The graphic overlay, acting as the face of the printed circuit, directly interacts with the final user. Hence, striking a synergy between aesthetics and functionality was crucial here. The overlay is printed on a highly-durable polycarbonate with a velvet-textured, anti-glare finish. The background is screen printed to provide opacity. The opaque layer reduces lighted halos of the LEDs by allowing light only through the designated indicators on the surface. The overlay is resistant to water, chemicals and abrasions. The chosen material also provides good UV (ultraviolet) resistance, making it ideal for outdoor settings.

The warning label is produced in the same manner as the graphic overlay, using the same materials, techniques and finishes. While the contrasting black-&-white color palette ensures good readability, the orange rim enhances the appearance of the label. 

The product label that sits on the anterior of the charger is digitally printed on polyester and then covered with a UV-resistant lamination. The protective layer makes the label resilient for its intended indoor & outdoor use by mitigating the fading of ink under the sun. The combination of material, inks, and construction will allow the UL-compliant labels and overlay to retain their appearance for years. 

From design consultation to final production, GMN walked hand-in-hand with eMW throughout the entire process. This fulfilling partnership allowed the timely delivery of a cost-effective, customized solution. To learn more about our custom-made membrane switch solutions, check out our capabilities page here

By Brian Rowe | Jul 17, 2017
BECO Dairy Automation overlay set

BECO Dairy Automation Inc. is a manufacturer of modern dairy equipment. BECO came to GM Nameplate (GMN) looking for several overlays for their Immix G2 machine, a dairy milking control module. The overlays had specific aesthetic requirements and also needed to be able to handle the harsh environment of milking farms.

There were six overlays made with each set: three labels, two control switches, and one large label with display windows to read measurements on the Immix machine.

The overlays were required to withstand one million actuations, frequent contact with chemicals, and being sprayed by powerful hoses on a daily basis. BECO also wanted the overlays to have a metallic look that was complimented by a red gradient.

GMN initially used its new digital THIEME printer for this project. The THIEME printer can run multiple colors and print the entire overlay in one run instead of having to switch colors with each run-through, which eliminates setup costs associated with other conventional printing processes. This printing process is best for low to medium volume products with multiple colors and gradients, such as the red gradient BECO wanted on their overlay.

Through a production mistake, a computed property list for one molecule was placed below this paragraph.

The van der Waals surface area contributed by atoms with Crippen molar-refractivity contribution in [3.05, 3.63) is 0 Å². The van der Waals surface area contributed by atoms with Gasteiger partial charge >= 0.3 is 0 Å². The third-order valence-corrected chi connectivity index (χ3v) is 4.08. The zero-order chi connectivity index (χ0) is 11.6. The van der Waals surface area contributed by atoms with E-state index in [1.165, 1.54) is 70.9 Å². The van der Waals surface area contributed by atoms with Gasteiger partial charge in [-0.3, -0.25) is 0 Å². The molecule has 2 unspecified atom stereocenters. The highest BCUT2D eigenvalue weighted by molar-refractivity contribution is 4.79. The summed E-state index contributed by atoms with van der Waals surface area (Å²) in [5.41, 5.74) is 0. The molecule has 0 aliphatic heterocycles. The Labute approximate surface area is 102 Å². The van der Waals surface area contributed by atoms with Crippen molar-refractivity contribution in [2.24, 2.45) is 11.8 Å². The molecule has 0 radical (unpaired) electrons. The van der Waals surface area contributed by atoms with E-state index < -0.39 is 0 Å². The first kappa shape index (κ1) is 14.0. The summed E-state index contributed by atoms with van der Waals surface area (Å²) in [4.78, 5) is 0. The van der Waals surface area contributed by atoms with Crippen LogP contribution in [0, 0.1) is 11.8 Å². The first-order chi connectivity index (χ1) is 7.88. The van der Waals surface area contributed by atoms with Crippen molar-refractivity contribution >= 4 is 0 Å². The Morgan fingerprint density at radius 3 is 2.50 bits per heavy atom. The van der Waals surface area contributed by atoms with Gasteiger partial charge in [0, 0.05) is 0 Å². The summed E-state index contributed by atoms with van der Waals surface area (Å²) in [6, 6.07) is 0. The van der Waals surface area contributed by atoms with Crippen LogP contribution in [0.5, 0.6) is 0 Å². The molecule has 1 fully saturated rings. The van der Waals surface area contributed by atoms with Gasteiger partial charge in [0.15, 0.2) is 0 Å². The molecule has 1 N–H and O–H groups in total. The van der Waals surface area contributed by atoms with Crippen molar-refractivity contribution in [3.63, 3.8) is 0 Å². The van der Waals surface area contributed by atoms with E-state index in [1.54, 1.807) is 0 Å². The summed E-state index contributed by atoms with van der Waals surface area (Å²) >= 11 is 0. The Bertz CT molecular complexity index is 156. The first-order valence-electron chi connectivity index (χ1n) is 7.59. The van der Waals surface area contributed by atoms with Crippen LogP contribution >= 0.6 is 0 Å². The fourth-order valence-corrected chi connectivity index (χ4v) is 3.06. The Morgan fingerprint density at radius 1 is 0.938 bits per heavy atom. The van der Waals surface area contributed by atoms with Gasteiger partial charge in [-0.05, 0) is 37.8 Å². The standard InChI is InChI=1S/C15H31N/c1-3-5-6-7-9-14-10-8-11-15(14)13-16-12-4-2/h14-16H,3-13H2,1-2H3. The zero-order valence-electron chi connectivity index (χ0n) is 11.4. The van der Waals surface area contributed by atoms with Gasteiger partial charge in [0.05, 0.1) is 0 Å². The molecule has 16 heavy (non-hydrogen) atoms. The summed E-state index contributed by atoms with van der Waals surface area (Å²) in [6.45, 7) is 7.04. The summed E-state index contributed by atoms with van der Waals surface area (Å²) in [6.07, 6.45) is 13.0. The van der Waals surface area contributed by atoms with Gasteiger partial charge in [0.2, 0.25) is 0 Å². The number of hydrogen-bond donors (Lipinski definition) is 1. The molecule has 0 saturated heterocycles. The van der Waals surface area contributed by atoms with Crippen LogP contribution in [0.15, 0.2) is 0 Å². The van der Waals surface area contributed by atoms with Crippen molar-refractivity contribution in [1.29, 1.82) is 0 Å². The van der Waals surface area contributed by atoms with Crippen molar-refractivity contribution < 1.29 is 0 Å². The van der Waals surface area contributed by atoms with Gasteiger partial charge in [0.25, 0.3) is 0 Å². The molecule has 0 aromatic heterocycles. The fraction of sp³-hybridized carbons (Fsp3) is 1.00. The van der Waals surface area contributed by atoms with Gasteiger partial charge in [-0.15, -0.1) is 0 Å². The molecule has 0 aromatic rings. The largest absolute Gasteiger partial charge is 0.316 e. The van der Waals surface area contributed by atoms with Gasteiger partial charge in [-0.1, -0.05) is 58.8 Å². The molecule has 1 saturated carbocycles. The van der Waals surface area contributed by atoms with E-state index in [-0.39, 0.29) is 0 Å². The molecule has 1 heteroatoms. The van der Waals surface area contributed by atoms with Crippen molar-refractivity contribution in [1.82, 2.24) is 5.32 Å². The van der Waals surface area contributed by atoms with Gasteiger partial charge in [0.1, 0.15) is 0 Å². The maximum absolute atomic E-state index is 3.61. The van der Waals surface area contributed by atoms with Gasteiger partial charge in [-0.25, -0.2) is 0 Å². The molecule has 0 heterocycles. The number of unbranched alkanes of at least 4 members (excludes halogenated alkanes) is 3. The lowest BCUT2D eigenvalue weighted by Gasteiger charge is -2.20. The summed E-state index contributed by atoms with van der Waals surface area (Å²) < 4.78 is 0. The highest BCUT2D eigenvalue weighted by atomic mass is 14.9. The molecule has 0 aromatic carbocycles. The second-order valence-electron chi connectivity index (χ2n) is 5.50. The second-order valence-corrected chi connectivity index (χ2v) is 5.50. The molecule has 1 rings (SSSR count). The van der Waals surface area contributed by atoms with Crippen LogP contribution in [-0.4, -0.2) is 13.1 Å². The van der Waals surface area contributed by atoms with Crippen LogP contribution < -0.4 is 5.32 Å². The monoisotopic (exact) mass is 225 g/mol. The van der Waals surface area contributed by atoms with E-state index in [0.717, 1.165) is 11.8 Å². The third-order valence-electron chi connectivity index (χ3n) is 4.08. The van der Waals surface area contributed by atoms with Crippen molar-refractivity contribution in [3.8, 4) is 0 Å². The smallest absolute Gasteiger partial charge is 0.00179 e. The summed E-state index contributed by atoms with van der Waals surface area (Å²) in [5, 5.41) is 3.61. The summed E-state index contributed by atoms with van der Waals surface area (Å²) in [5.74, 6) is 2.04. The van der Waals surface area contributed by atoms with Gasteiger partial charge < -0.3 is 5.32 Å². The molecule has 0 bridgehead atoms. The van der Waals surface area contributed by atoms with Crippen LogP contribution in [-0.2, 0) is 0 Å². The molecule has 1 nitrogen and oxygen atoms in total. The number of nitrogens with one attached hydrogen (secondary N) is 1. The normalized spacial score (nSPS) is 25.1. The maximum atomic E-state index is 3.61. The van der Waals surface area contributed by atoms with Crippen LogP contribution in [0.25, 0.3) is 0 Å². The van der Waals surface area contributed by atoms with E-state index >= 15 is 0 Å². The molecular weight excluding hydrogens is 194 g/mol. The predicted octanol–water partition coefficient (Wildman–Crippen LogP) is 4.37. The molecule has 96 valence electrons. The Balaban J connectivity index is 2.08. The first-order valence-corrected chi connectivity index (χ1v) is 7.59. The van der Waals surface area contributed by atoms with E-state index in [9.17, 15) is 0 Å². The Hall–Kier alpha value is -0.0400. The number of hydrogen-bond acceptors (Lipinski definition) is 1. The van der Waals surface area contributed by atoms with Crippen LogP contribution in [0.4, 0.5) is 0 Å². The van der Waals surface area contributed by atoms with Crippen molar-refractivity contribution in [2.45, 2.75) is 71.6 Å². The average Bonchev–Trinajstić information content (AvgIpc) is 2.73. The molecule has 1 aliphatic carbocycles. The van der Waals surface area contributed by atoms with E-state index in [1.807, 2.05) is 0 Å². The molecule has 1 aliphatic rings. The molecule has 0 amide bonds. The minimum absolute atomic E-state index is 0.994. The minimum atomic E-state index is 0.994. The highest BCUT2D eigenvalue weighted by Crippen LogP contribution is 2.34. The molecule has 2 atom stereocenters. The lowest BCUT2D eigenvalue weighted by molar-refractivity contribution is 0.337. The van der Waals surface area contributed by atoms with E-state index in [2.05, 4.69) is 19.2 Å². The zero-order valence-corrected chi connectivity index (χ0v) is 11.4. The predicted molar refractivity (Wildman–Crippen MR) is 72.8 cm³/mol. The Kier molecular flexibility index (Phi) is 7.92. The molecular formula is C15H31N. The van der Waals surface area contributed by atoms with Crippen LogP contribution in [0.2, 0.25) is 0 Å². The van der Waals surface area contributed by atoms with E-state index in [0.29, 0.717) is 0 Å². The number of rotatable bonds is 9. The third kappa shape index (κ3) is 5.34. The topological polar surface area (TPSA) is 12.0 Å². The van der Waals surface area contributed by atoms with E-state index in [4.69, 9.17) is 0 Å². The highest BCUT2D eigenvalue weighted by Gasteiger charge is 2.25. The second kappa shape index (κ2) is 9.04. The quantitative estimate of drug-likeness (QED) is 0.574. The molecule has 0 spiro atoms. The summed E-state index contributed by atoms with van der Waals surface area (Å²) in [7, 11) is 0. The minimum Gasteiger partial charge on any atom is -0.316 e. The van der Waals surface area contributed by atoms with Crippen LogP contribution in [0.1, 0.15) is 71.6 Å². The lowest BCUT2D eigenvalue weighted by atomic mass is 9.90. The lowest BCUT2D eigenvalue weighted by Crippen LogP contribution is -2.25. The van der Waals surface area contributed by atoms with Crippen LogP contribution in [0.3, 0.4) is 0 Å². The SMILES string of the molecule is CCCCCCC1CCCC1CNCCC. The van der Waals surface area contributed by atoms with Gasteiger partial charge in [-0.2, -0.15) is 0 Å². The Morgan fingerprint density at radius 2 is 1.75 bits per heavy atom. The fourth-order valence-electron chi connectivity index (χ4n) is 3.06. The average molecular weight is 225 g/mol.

Traditional digital inks aren’t very durable, but with this machine, GMN has the capability of digitally printing UV curable inks which can be used for overlays that will face a lot of actuations. With a suitable ink selection based on the substrate material, we are also able to perform additional post-printing processes, such as embossing, to enhance the product appearance and add additional value over an older digital press.

However, the biggest challenge was achieving the desired metallic look that could survive countless actuations. Most metallic inks aren’t durable enough to withstand the hundreds of thousands of actuations that the BECO overlays would endure. Therefore, GMN decided to use a silver ink that was slightly more opaque, but had a guaranteed long actuation life.

Once the overlay was designed and ready to print, BECO ordered a higher quantity of overlays than initially anticipated. In order to meet the timeline, GMN moved the printing process to an offset lithography printer, which is a more cost effective process for larger volumes while still maintaining the level of quality.

With years of experience in printing and manufacturing, GMN knows which production technique is most appropriate for each project. Through GMN’s diverse array of capabilities and equipment, we are able to use the most economical option that will get the job done to meet budget and time constraints.

By Sandy Dick | Jul 11, 2017
CONMED membrane switch assembly

CONMED, a global medical technology company, came to GM Nameplate (GMN) in need of a membrane switch for the control panel of their surgical generator. With diverse capabilities and decades of experience working with the medical industry, GMN was able to provide not only each component of the membrane switch, but the complete, value-added assembly of the part as well.

The graphic overlay was printed using a combination of screen and litho printing and included multiple display windows and LED indicators. The overlay’s background colors were screen printed to achieve a high opacity, which helped to prevent light bleed from the illuminated LEDs. Litho printing was used to apply fine details and halftone patterns to the part. A halftone dot pattern was printed on top of the background to create a gradient effect on the keys and along the top of the overlay. Creating a halftone pattern that achieved the customer’s desired aesthetic proved to be challenging, but the ideal look was reached after several trials of testing various pattern constructions (altering dot size and space between the dots). GMN also printed the membrane circuit that goes behind the overlay and connects to the LEDs and switches.

Another challenge faced during this project was choosing the correct snap domes for the different-sized keys to create a good tactile feel. The difficulty stemmed from the unusual shapes of the keys and various sizes of domes. As a consistent layer across the entire part, the spacer interacts simultaneously with every dome and affects each dome size differently. Therefore, GMN had to carefully review the stack-up to include a spacer layer with the optimal thickness to give every dome size enough room to provide a crisp tactile feel.